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Old 08-09-2012, 04:01 AM   #1
candice
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Default First Timer... What next?

Hello all! This will be my second post here and I'm really looking forward to y'alls feedback since last time I got some great feedback! I am super new to brewing and got a wild hair one night and decided to give the cider a gander. So I looked up some easy looking recipes and threw them together and let my concoction sit for the last 2-3 weeks. I used unfiltered apple juice, sugar, and a few spices they said to put in along with the yeast. ( I don't remember how much of each lol) The recipe said to keep it for a few weeks and test. The OG was 1.071 and it's reading now at 1.000. I'm not really sure what to do next. It was kinda a hip/ pocket try at makin cider and now I'm stuck. I tasted it and it has no sweetness left (excuse my lack of knowledge on terminology, I'm trying to pick it up by readin what y'all put) and its almost carbonated it seems, well it is carbonated. I didn't think it would do that in the primary. I transferred it to another carboy just because I needed the other one. I'm headin out of town for the next 11 days so should I just let it sit as is or add anything? The flavor now seems to have diluted to just a hard alcohol flavor and that wasn't how I imagined the outcome. Any advice would be helpful to hopefully turn it into something worth keeping :-) thanks y'all!

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Old 08-09-2012, 10:34 AM   #2
WilliamSlayer
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No, you've got it right Candice. In fact, racking over to a 'secondary' was a great idea. My advice gives you two options. You've now made a 'dry cider' (no sweetness left). You can: 1-leave it the way it is. Let it sit for your 11 days, then rack over again to another carboy, putting small amout of Metabisulfite (approx. 1/4 tsp per 6 gallons) in to stabilize it. Once it clarifys, enjoy!

Or 2- let it sit for your 11 days, then rack over again to another carboy, putting small amout of Metabisulfite (approx. 1/4 tsp per 6 gallons) in to stabilize it. THEN add Potassium Sorbate to halt yeast reproduction and backsweeten your cider with something (usually more cider, but that's up to you). This will give you more of what we Americans think of as 'hard cider'. Let it clarify for a few weeks and enjoy!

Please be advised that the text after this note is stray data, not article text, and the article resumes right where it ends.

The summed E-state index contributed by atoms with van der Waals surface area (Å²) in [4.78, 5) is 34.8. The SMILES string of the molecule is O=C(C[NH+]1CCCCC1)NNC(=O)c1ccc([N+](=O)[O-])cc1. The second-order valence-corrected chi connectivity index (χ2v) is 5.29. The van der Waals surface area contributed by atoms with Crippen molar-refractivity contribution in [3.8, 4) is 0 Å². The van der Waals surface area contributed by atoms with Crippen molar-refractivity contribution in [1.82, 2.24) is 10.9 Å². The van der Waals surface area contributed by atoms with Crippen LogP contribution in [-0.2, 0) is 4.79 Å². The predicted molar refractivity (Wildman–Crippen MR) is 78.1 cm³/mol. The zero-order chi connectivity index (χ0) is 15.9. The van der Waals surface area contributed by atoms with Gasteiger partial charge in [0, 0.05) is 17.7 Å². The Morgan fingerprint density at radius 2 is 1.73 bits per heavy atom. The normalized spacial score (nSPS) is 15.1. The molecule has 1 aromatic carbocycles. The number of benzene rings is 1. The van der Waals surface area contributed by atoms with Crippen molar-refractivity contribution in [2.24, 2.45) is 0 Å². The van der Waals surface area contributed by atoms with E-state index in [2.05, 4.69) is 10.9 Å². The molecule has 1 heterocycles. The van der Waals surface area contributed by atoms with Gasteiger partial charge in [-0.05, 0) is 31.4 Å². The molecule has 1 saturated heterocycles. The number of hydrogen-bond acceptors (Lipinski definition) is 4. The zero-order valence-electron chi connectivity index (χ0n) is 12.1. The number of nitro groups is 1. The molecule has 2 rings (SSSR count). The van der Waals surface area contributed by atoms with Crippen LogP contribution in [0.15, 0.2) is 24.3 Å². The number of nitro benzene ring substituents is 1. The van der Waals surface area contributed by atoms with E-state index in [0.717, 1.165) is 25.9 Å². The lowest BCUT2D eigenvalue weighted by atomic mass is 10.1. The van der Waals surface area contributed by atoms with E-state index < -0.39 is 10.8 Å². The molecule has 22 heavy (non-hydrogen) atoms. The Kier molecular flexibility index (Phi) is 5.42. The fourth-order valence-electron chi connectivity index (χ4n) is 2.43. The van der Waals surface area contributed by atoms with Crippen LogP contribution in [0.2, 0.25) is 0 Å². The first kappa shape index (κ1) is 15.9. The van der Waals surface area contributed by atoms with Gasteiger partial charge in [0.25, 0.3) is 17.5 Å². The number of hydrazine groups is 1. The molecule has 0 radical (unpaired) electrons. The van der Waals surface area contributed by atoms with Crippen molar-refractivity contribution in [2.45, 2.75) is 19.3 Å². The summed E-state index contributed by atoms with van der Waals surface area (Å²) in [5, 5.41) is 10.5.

Hope it turns out great!

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Old 08-09-2012, 10:50 AM   #3
candice
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I like the second option as I want to bring back some sweetness. But I have some other questions after doing some reading. I want to bottle and keep for awhile so I'll need to halt the little buggers in there, is that the chemical you mentioned? Would pasteurizing it once bottled be an alternative option? If so, in what order do I go and how long should I leave it in the bottles before its good? People talk so much about aging, how long does it need to sit before its too long? And if I add sweetener would I bottle it at the same time?

Thanks!!

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Old 08-09-2012, 02:35 PM   #4
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Yes the method I described is known as 'suss reserve' (a German wine making technique), and the Metabisulfite is used to stop the yeast, but should be used only after racking to remove most of the yeast from your cider. Pasturization is a method I have never used, but works according to the folks I have talked to. If you go that route, i'd still add the Metabisulfite to stablize your cider for aging, but don't bother with the Potassium Sorbate. Aging is a subjective thing. Some folks believe it allows all the ingredients to mix ttogether, some think it's not needed. I like my ciders both young and aged!

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Old 08-09-2012, 03:52 PM   #5
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The method I described is a German sweet wine technique called 'Suss Reserve' (we call it backsweetening). It works well for me. You can go the route of pasturization also, though I have never used it myself. If you pasturize, there is no need for the Potassium Sorbate, but I would add the Metabisulfite as a preservative to help increade your shelf life.

As far as 'aging / conditioning' is concerned, its a personal taste thing. I enjoy my ciders young and aged!

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Old 08-09-2012, 04:40 PM   #6
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I forgot to say that bottling is not something you need to do right away. You certainly can, However, if you decide to 'bulk age' in a carboy be sure to completely close it up, or use one of the S type airlocks (some folks call them Double Bubblers) as your airlock can 'breath' in and out with pressure/temp changes.

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